The Port Authority is moving forward with one of its major New Jersey capital projects, a $1.7 billion plan to extend PATH train service from lower Manhattan to Newark Liberty Airport.
The bistate agency’s commissioners voted during a meeting last week to authorize $57 million in spending on preliminary design work and an environmental study of the proposal, which would take a PATH line that currently ends at Penn Station in Newark a few miles southwest to the airport.
The project also calls for the building of a new PATH station in Newark’s South Ward, a feature that city officials are viewing as a key for generating new economic development.
But Port Authority officials have also been pitching the extension of PATH service to Newark airport as a potential benefit for some of the region’s weary trans-Hudson commuters. The project will allow for a new park-and-ride facility to be built in Newark, a feature that would provide residents in communities in surrounding counties like Essex and Union another way to get into Manhattan. And that element of the project has taken on a new importance in recent weeks thanks to a recent budget proposal put forward by President Donald Trump that is causing many to question the federal government’s commitment to funding a planned replacement of trans-Hudson rail tunnels shared by Amtrak and NJ Transit that are already more than a century old.
Right now, the Port Authority operates direct PATH service between World Trade Center in lower Manhattan and Penn Station in Newark, with stops in Harrison and Jersey City, and connections to Hoboken and parts of Manhattan. The roughly 2.4-mile extension would link the PATH to a station at the airport where another line takes riders to the nearby terminals. The new PATH station would be built in Newark’s Dayton Street neighborhood as part of the project.
The PATH Plan
The Newark airport extension — and the $1.7 billion in funds needed to complete it — were included in the 10-year, $32 billion capital plan that was approved by the Port Authority’s commissioners earlier this year. The $57 million in funding that was authorized by the commissioners during the meeting last week will allow the agency to assess projected ridership and costs, and it will also cover studies of the potential economic and environmental impacts of the project. Current plans call for construction to begin in 2020, and for the project to be completed by 2026.
“This project improves transportation access to Newark Airport while extending PATH’s trans-Hudson network in Newark,” said Port Authority executive director Pat Foye, after the $57 million in agency funds were approved by the commissioners last Thursday.
Opening Newark’s South Ward
Newark officials offered strong support for the project during a series of public hearings that the agency held earlier this year before the capital plan won final approval. They said it would open up economic development in the South Ward, which unlike other parts of the city, has little to no transportation options.
“Mass transportation is critical to the economy of our state and expanding the PATH to Newark airport will have a direct positive impact on the city and the region,” state Sen. Teresa Ruiz (D-Newark) said last week after the Port Authority’s commissioners voted to advance the planning process.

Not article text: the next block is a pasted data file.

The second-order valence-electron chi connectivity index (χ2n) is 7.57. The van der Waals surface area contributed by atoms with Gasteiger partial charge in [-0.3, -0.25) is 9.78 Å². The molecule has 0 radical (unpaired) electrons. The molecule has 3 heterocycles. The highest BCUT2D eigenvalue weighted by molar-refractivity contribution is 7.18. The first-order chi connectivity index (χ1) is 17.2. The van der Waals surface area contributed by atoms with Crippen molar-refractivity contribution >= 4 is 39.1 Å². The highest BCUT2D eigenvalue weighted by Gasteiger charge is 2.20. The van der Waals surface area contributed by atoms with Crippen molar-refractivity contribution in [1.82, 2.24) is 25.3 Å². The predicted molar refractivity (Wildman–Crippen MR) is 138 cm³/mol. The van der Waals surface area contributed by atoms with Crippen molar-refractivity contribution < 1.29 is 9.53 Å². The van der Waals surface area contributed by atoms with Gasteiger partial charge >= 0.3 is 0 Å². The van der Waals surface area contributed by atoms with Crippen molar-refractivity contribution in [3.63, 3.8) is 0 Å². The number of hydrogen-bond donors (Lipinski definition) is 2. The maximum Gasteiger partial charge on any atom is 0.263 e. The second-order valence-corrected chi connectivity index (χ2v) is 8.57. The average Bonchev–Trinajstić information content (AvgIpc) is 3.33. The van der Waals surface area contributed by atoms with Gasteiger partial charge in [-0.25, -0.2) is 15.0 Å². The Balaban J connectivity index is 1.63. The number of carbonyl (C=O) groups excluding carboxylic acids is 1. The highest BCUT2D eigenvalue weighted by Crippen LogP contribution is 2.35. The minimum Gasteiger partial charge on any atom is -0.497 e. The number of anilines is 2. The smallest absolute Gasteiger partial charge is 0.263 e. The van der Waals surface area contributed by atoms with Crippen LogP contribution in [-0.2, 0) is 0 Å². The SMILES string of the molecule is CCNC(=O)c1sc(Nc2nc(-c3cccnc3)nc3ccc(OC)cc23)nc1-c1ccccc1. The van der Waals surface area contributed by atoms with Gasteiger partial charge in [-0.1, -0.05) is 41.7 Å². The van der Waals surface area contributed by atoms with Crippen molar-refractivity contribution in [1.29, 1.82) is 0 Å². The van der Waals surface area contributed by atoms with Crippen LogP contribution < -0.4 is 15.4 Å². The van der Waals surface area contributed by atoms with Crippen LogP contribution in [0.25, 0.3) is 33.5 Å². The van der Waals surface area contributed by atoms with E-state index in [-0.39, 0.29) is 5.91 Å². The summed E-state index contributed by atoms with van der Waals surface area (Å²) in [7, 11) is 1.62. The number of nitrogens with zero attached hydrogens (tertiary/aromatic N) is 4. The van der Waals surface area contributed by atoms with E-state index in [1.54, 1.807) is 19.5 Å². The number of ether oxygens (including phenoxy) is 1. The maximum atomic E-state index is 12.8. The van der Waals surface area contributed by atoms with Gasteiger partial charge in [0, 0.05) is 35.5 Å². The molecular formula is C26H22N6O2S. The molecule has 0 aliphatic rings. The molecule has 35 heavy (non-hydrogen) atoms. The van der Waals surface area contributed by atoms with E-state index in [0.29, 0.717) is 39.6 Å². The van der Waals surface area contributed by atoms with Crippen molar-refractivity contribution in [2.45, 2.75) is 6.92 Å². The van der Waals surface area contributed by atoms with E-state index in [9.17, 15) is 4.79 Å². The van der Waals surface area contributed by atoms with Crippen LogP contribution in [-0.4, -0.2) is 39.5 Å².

“I applaud New Jersey’s Port Authority commissioners for taking this vital step in the expansion of PATH,” Ruiz said. “This approval is a major step forward.”
But the Port Authority’s approval of the project’s planning funds also comes several weeks after the Trump administration released its preliminary federal budget outline, which calls for a scaling back of spending from the “New Starts”” grant program. Under a finance plan that was hammered out by state and federal officials before Trump took office earlier this year, that grant program was to help pay for the more than $20 billion estimated cost of the Gateway project, which calls for the replacement of Amtrak’s existing trans-Hudson rail tunnels and other important mass-transit infrastructure.
The tunnels, which are used by NJ Transit to help shuttle thousands of commuters into New York City on a daily basis, are more than 100 years old and are nearing the end of their expected life span. But they were also heavily damaged by 2012’s superstorm Sandy, and transportation advocates fear they could break down at any time, something that could pose major problems for the region’s commuters. A series of recent derailments and other problems at New York’s Penn Station has offered a glimpse of what commuting conditions could be like if just one of the tunnels has to be taken out of service before the Gateway project is completed.
As the Port Authority’s capital plan came together earlier this year, some transportation advocates criticized the agency for prioritizing full funding of the PATH extension at the same time it was providing only partial funding for a long-planned replacement of the agency’s midtown Manhattan bus terminal. Some of the Port Authority’s commissioners also questioned why the project was included in the capital plan before a full study of its potential ridership had been conducted.
But Port Authority leaders said extending PATH service to the airport would benefit New Jersey commuters by providing them with a new way to cross the Hudson River into New York. The envisioned park-and-ride facility would mean commuters coming in from Route 78 and other nearby roadways could drive to the new facility, and then take PATH directly to the World Trade Center.
“The Port Authority is committed to making critical investments in a transportation network that supports regional growth and meets the demands of the millions of people who live, work, and visit the region,” said Port Authority Chairman John Degnan, who is one of the board’s New Jersey representatives.